- via Ray Faiola www.chelsearialtostudios.com

Known for his score for the quirky TV series, Dexter, about a police investigator/serial killer, composer Daniel Licht now turns his attention to world of Cashmere Mafia, a new dramedy by Sex and the City creator Kevin Wade. Starring Lucy Liu , Frances O'Connor, Miranda Otto, and Bonnie Somerville, the ABC-TV series premieres Thursday, January. 3. The series will move to its regular day and time Wednesday, January 9.  “It's a much lighter show, but interestingly enough, I found that my approach for the show was not terribly, terribly different than Dexter,” says Licht. “I don't want to give away much more than that. I had fun with the title 'mafia' and pushed it in that direction." Cashmere Mafia follows a group of successful female executives who have been friends since college who turn to each other for guidance as they juggle their careers with family in New York City. The premiere episode will be available on ABC.com the day after airing on the network for users to watch online.

Varese Sarabande will release Marc Shaiman’s heartfelt score for The Bucket List on January 15th; the film is a comedy starring Jack Nicholson and Morgan Freeman as geriatrics who meet in a hospital and decide to do everything they always wanted to do before they “kick the bucket.”  The CD will also included newly-recorded themes (by Shaiman) from his previous film scores.  Katherine Heigl’s next romantic comedy, 27 Dresses (she’s a repeat bridesmaid who falls in love with her sister’s husband-to-be) was scored by Randy Edelman; Varese releases the soundtrack on January 29th.  Marc Streitenfeld’s score for American Gangster will appear on February 19th.

Sony has issues a lavish 3-disc set called Classic Cinema, comprising music from some of history’s biggest movies. Despite the attractive tri-fold digipack case and splendid presentation, the content is purely for non-collectors – those who don’t already have soundtracks to virtually all of the tracks included in Sony’s anthology: Superman, Platoon, Lord of the Rings, Gone With The Wind, The Mission yada, yada, and yada. The setlist is pretty much what we find in any recent film music collection, although Sony has given us a couple of lesser known treasures – Debbie Wiseman’s Arsene Lupin and George Fenton’s Stage Beauty to name a couple.  This would be an ideal gift for the non-initiated and, coming out just prior to Christmas, may well have been the intention.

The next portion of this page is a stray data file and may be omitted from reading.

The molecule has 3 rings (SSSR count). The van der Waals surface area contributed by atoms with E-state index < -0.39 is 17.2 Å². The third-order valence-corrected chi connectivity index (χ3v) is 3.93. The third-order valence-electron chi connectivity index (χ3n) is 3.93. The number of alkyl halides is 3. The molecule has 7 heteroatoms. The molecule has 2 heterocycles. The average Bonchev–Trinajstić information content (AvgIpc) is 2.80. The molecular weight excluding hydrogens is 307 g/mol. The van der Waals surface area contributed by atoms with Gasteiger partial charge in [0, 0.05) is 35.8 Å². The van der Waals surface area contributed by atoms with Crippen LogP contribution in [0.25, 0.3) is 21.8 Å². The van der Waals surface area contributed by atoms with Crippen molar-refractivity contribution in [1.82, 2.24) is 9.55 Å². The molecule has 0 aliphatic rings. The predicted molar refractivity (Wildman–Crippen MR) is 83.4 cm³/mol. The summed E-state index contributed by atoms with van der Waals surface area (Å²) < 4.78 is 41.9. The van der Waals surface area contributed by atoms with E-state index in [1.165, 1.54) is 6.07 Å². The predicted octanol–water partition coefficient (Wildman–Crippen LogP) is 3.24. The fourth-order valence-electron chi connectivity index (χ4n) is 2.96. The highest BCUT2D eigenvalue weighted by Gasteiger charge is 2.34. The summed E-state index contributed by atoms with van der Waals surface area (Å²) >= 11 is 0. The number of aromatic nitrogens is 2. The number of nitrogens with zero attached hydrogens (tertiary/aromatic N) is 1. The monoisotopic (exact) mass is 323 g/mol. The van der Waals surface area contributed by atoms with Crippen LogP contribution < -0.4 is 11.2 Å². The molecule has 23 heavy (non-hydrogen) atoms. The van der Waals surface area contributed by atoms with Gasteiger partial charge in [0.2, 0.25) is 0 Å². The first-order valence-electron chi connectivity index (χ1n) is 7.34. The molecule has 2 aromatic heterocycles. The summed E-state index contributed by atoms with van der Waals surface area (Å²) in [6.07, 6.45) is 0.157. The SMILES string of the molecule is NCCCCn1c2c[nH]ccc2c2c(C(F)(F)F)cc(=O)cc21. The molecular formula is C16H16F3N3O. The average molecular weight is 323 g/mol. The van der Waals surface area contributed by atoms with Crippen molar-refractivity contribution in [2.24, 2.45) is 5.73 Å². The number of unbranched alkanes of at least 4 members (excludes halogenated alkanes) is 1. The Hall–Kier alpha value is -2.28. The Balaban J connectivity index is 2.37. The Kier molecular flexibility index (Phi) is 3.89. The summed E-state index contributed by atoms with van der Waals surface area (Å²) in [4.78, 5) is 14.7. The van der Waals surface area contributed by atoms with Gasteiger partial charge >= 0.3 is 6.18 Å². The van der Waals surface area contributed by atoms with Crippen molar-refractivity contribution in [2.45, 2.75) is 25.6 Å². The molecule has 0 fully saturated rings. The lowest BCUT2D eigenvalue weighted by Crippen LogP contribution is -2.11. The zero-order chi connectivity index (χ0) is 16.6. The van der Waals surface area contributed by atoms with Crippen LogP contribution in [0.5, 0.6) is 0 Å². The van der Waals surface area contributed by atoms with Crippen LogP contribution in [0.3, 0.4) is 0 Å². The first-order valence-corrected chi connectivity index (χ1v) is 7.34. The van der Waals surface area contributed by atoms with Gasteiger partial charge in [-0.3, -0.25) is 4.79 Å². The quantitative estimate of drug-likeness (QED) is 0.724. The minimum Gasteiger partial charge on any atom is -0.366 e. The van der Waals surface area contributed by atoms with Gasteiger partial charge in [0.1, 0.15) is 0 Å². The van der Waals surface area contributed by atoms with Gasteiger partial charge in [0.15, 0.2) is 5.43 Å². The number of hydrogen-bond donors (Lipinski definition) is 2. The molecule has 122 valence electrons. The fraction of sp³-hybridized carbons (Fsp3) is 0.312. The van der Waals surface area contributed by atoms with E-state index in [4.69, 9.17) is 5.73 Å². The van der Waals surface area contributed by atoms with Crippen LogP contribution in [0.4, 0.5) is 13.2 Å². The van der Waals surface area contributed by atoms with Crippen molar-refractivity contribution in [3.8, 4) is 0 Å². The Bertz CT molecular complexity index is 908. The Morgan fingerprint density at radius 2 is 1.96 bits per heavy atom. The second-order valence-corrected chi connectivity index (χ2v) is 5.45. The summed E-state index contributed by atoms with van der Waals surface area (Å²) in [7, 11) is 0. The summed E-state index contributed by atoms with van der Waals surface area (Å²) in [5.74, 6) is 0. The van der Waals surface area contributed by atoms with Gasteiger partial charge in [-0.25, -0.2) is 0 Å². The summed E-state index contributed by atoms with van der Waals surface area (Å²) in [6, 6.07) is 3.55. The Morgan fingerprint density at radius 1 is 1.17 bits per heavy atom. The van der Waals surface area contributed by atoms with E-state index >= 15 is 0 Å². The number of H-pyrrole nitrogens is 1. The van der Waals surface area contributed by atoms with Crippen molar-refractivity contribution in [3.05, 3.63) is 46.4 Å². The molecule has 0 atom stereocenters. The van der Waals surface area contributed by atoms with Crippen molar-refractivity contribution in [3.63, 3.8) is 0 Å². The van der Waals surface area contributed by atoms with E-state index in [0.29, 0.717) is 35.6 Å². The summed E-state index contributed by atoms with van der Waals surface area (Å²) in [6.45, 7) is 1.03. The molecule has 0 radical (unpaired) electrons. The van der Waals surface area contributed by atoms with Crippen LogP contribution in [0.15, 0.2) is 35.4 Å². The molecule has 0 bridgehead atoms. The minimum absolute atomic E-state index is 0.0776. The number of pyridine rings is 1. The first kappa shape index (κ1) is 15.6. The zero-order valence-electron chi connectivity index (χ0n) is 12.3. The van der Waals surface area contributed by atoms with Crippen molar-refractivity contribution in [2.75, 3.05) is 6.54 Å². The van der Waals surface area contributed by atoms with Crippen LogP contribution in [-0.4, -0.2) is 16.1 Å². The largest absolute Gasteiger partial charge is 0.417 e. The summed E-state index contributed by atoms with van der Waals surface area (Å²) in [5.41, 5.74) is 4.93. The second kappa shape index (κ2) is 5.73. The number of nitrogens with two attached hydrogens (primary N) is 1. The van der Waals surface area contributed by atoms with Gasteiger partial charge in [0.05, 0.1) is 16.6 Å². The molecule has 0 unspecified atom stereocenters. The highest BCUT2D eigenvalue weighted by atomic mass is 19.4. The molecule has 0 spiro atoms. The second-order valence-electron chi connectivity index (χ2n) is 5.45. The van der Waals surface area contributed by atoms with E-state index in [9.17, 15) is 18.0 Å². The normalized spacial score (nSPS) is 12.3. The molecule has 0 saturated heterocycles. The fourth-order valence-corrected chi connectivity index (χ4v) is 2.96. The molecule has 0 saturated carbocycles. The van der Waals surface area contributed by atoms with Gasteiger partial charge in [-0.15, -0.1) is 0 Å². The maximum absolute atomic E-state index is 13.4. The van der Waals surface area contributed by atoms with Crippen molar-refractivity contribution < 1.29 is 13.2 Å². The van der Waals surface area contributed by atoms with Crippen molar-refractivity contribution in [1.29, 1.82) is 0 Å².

From Korea comes the soundtrack to Seven Days, a new thriller starring Yun-jin Kim (Lost), which opened in November. The score is by Kim Joon Sung, a renowned musical director who received a Blue Dragon Award for his work in Marathon (2005).  The film, which centers on a lawyer who must free a convicted killer in just one week or else see her kidnapped daughter murdered, was recently picked up by Hollywood’s Summit Entertainment so look for an Americanized remake on the horizon.

From Japan comes a soundtrack album to the second anime feature based on the TV series, Bleach, The Diamond Dust Rebellion.  The movie score is by Shiro Sagisu, known for his scores to Hideaki Anno's series Neon Genesis Evangelion.

Selected interviews from past issues of both Soundtrack! The Collector’s Quarterly and CinemaScore: The Film Music Journal, are being posted to a new web site at www.runmovies.be/  The site, hosted in Belgium, is in the French language but the SCQ and CS archival material is in English.  Also, a few copies of specially reprinted CinemaScore back issues from the late 1980s can be found on sale at amazon.com (including a few original remainders of its last issue, 160-page #15).

Six tracks of Jessica De Rooij's elegant and heroic score for Uwe Boll's cyber-action comedy Postal are included on the online soundtrack, now available from iTunes. De Rooij has scored Boll's Bloodrayne 2 as well as his lavish heroic fantasy, In The Name Of The King, which like most of Boll's efforts is based on a videogame. The latter has been issued as a soundtrack CD by Nuclear Blast Records, although only two of De Rooij's score (and none of Henning Lonner's tracks from the film) are on the CD. The rest is a very good compilation of metal and progressive metal tracks from Nuclear Blast CDs that made their way into the film. If you like prog metal, it's a terrific compilation - but I'm waiting for a fuller release of Jessica's score.